“You can figure out very quickly if you are going south by looking at the data from measurements 60, 40 and 20 minutes ago,” says Potts.
Garg also noted that rapid temperature changes, excessive sweat, electrical noise, high background currents and open and short circuits can cause the GlucoWatch to “skip” tests. Potts says this is no different than what a LifeScan One Touch meter does.
“If you look at a One Touch user’s manual, it says if you put too small a drop of blood, or operate with too much ambient light, or you go outside on a very hot day, it will not give a reading,” says Potts. “It says it will display an ‘error code.’ The GlucoWatch does the same thing. There are predetermined conditions under which it will not provide reliable measurements. All BG meters do this.”
DIABETES HEALTH patient-advocate advisor Joan Hoover of Chevy Chase, Maryland, says a sweaty arm and body are classic signs of a low blood sugar, suggesting that the GlucoWatch Biographer might not be very helpful. Potts says the GlucoWatch has audible perspiration and hypoglycemia alerts. In fact, the same alert goes off for both.
“If this alert goes off, the patient has to say, ‘Gee my last measurement was 150 and the one before that was 200, I just took insulin and forgot to have lunch,’ or ‘I’m actually perspiring, my last measurement was 100, the one before that was 105, I haven’t had insulin and I just ate lunch,'” says Potts. “By sounding the alert, you provide the person with the opportunity to think about what the circumstances are, and it may or may not be a hypo, but we always provide the alert. Perspiration and hypos are often correlated. Because of that, we set off the alert when you are perspiring.”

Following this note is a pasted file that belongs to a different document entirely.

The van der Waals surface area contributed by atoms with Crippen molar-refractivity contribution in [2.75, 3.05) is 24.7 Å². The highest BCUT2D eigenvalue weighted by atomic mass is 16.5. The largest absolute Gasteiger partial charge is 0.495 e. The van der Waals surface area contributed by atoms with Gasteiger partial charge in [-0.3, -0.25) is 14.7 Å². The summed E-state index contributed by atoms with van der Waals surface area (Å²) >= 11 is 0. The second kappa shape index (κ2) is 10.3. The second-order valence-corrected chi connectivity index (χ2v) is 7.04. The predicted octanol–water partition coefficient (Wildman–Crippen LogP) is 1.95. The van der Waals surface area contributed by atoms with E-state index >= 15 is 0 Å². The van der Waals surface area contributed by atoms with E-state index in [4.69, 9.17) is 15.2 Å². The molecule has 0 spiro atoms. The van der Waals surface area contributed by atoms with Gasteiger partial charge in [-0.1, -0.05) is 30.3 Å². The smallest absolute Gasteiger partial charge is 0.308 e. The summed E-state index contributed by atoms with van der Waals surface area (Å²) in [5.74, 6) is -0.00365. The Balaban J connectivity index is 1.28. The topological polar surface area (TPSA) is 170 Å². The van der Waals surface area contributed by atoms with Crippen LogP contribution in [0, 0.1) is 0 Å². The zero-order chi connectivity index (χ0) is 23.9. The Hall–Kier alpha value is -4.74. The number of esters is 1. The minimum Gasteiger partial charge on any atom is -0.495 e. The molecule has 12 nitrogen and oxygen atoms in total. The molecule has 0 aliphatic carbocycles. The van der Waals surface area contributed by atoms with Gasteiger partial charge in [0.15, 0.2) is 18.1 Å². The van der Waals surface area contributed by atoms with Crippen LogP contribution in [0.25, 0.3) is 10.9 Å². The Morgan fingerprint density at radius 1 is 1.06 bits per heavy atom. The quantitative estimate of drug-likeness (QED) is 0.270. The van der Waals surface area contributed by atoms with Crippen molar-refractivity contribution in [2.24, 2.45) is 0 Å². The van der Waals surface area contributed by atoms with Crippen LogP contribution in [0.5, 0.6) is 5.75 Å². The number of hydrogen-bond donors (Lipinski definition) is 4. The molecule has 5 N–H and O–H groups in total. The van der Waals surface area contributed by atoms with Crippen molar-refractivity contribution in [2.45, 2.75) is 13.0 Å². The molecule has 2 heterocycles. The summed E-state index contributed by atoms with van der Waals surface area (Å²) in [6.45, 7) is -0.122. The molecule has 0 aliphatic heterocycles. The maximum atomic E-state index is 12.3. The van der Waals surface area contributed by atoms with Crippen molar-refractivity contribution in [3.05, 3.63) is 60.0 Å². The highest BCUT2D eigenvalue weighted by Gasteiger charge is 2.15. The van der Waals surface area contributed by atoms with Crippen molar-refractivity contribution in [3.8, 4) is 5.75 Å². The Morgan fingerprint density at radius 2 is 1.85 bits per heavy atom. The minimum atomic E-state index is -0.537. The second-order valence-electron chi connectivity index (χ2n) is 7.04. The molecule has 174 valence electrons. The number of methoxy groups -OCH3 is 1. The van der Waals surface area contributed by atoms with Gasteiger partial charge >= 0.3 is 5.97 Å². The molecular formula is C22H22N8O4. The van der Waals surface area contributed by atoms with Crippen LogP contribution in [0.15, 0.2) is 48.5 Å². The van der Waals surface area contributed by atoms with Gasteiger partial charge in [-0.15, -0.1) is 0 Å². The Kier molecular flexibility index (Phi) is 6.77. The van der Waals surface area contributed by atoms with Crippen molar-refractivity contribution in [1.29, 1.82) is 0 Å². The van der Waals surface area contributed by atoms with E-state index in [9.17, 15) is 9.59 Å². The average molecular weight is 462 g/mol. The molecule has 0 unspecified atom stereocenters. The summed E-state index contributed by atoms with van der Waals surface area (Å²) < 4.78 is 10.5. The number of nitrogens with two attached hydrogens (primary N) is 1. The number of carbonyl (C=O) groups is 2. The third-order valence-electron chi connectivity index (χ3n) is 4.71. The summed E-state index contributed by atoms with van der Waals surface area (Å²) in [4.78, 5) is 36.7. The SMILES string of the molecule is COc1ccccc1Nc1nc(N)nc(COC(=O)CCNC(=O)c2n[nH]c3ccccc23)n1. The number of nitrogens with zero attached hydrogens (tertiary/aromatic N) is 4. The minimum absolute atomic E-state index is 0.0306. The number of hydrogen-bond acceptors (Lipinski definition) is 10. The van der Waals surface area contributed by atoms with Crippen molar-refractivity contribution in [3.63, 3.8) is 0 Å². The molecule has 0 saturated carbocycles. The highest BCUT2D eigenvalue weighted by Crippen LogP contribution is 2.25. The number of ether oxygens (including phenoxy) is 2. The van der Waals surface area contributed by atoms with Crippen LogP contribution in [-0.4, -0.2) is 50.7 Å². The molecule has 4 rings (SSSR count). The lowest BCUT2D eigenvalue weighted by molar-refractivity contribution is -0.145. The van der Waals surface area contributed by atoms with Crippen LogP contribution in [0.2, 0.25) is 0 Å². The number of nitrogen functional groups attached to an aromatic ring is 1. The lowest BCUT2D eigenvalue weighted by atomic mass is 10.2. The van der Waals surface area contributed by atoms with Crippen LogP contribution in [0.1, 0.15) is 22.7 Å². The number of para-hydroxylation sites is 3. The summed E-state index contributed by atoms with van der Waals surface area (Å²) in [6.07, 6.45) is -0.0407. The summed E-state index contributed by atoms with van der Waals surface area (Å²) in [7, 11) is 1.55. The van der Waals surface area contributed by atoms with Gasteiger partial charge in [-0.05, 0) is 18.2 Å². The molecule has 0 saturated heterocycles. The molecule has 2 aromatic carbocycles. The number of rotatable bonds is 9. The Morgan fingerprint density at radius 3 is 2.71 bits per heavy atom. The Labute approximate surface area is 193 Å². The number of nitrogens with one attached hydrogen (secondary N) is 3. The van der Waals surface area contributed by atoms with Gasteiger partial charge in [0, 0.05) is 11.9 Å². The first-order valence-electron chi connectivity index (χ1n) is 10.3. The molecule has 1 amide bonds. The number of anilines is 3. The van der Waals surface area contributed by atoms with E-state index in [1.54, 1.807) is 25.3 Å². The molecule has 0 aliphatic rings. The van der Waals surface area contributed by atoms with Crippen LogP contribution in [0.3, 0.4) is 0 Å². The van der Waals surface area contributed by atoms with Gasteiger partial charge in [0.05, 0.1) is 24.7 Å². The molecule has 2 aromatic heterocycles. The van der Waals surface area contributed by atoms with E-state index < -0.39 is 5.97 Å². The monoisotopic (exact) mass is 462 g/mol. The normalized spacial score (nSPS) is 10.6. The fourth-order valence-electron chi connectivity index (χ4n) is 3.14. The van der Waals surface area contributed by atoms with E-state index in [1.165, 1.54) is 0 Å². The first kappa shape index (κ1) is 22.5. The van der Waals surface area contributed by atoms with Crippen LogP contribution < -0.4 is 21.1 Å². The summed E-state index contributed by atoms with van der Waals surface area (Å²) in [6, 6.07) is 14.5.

Side effects of the GlucoWatch monitor include mild skin irritation, edema (accumulation of fluid), and erythema (redness of the skin) that, in clinical studies, went away after the GlucoWatch was removed.
Carlson says Cygnus is still finalizing what the pricing for the GlucoWatch Biographer will be. He tells DIABETES HEALTH that Cygnus is thinking it will be somewhere in the $350 to $450 range, but wishes to qualify that this is not “set in stone.” The disposable sensor pads will cost between $4 and $5 apiece. Each sensor pad lasts for 12 hours.
Additional information about the GlucoWatch Biographer can be obtained by calling the company’s toll free number, (866) 459-2824, or by visiting www.glucowatch.com.